This next letter provides a heartrending portrayal of another president, one whose unpopularity was much deserved. That opinion has not been ameliorated by time. Item 75 is a letter from Harvard Professor Barrett Wendell, dated October 4, 1889, describing a meeting someone he knew had in the White House with President Andrew Johnson during the latter's impeachment proceedings in 1868. Supposedly, that person was a friend of the Secretary of the Treasury, and when the Secretary asked him his opinion of the President, he described Johnson as "impolitic but thoroughly honest." That must have been the nicest thing anyone had said about Johnson in a while, as the friend was asked to repeat the comment to Johnson personally. Writes Wendell, "I know of few more pathetic scenes than this... Ignorant, patriotic Johnson, maddened by the hounds of party politics, believing himself doomed to stand alone for what he believed right, & actually affected beyond the range of speech by the meeting with a single man who was willing to avow belief in his honesty." Wendell concludes, "I believe, he will be recognized as one who did his best." Perhaps, but if he did his best, it was not very good. Johnson became Vice-President, and then President after Lincoln was assassinated, for being an unwavering supporter of the Union from the divided, border state of Tennessee. However, that support was based on his antipathy for the wealthy plantation class, not out of sympathy for the slaves. After the war, Johnson put many roadblocks in the way of congressional attempts to protect the rights of the newly freed slaves, siding with southerners who wanted to restore conditions as close to slavery as they could get away with. He brought on his own unpopularity in the North, though he did manage to escape being removed from office by a single vote. $750.
Here's a woman who deserves credit for her originality, though not so much for her ethics. Olivia Eames was a Massachusetts native who lived for several years in New Orleans. When she returned to her home in Holden, Massachusetts, in 1839, she brought along a 13-year-old young lady. Anne was Ms. Eames' slave. Local resident Samuel Stratton and other Holden citizens sued Eames. Slavery had been held unconstitutional in Massachusetts 50 years earlier. They argued the minute Anne set foot in the state, she was free. Ms. Eames had a response. She countersued Stratton and the others. Her argument was that Anne was not a slave, but a servant, and they were attempting to defraud her of the voluntary services of her servant. Stratton countered that Anne was denied a proper education, was overtasked, beaten, and treated like a slave. After testimony by two defense witnesses. the District Attorney convinced Ms. Eames she didn't have a chance. Stratton et al. were acquitted. The case is described in the Report of the Holden Slave Case, Tried at the January Term of the Court of Common Pleas... Published by the Board of Directors of the Holden Anti-Slavery Society in 1839. Item 126. $2,500.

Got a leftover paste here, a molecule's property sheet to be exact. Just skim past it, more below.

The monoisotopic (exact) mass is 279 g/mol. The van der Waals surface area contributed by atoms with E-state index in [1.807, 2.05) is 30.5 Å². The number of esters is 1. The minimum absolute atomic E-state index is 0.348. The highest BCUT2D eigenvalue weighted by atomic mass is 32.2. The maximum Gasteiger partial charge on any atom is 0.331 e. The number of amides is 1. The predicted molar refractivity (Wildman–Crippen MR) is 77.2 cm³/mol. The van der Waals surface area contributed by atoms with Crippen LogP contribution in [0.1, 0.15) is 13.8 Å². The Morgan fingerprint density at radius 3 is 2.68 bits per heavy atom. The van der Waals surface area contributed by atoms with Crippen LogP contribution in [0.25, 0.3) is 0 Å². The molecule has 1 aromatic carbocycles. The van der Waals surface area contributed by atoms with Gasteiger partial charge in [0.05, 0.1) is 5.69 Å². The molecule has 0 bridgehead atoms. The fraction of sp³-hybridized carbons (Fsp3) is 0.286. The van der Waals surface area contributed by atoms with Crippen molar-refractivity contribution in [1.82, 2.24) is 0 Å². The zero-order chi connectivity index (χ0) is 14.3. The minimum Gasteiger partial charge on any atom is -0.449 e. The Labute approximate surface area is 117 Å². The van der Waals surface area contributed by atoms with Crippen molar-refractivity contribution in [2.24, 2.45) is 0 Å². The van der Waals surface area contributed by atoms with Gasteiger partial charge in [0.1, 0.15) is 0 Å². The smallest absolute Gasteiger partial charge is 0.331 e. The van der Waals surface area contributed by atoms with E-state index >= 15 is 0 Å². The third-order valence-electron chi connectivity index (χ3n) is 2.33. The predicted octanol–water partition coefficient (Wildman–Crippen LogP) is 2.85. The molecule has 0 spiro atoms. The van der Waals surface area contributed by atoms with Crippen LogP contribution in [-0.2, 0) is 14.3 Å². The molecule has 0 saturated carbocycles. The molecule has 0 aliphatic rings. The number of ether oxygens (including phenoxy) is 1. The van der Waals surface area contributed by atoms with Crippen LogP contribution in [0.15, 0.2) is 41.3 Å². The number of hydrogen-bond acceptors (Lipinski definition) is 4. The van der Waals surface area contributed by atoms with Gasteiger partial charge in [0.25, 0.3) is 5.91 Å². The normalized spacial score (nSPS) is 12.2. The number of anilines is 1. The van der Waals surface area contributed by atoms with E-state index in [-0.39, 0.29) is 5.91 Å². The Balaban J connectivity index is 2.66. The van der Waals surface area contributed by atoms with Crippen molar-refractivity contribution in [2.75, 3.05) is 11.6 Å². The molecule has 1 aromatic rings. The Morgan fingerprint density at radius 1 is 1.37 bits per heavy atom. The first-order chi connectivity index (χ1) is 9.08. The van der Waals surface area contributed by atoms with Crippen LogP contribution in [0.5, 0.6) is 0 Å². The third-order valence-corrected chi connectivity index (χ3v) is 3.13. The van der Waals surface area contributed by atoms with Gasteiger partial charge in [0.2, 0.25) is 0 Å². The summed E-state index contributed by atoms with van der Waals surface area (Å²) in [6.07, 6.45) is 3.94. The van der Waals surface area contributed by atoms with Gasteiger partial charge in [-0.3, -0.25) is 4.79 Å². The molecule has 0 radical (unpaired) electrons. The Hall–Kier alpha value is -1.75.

Next we have the Extraordinary Trial of the Rev. John Seys, Pastor of the Bedford Street Methodist Episcopal Church. New-York City, for an Alleged Assault and Battery on Mrs. Elizabeth Cram... published in 1847. Specifically, the alleged assault and battery was rape. Rev. Seys had served for 11 years as a missionary in Africa, losing four children while there (he must have been a better pastor than father). He returned to New York for his new job in 1845. Mrs. Cram attempted to press charges, but they were dismissed. She then appeared on her own before a grand jury which indicted Seys, but the trial jury acquitted him. They didn't believe the woman. However, before you feel too sorry for the suffering poor Seys endured, it should be noted that a committee of five ministers expelled him from the church for "immoral character and practices." He didn't get the job. Item 123. $600.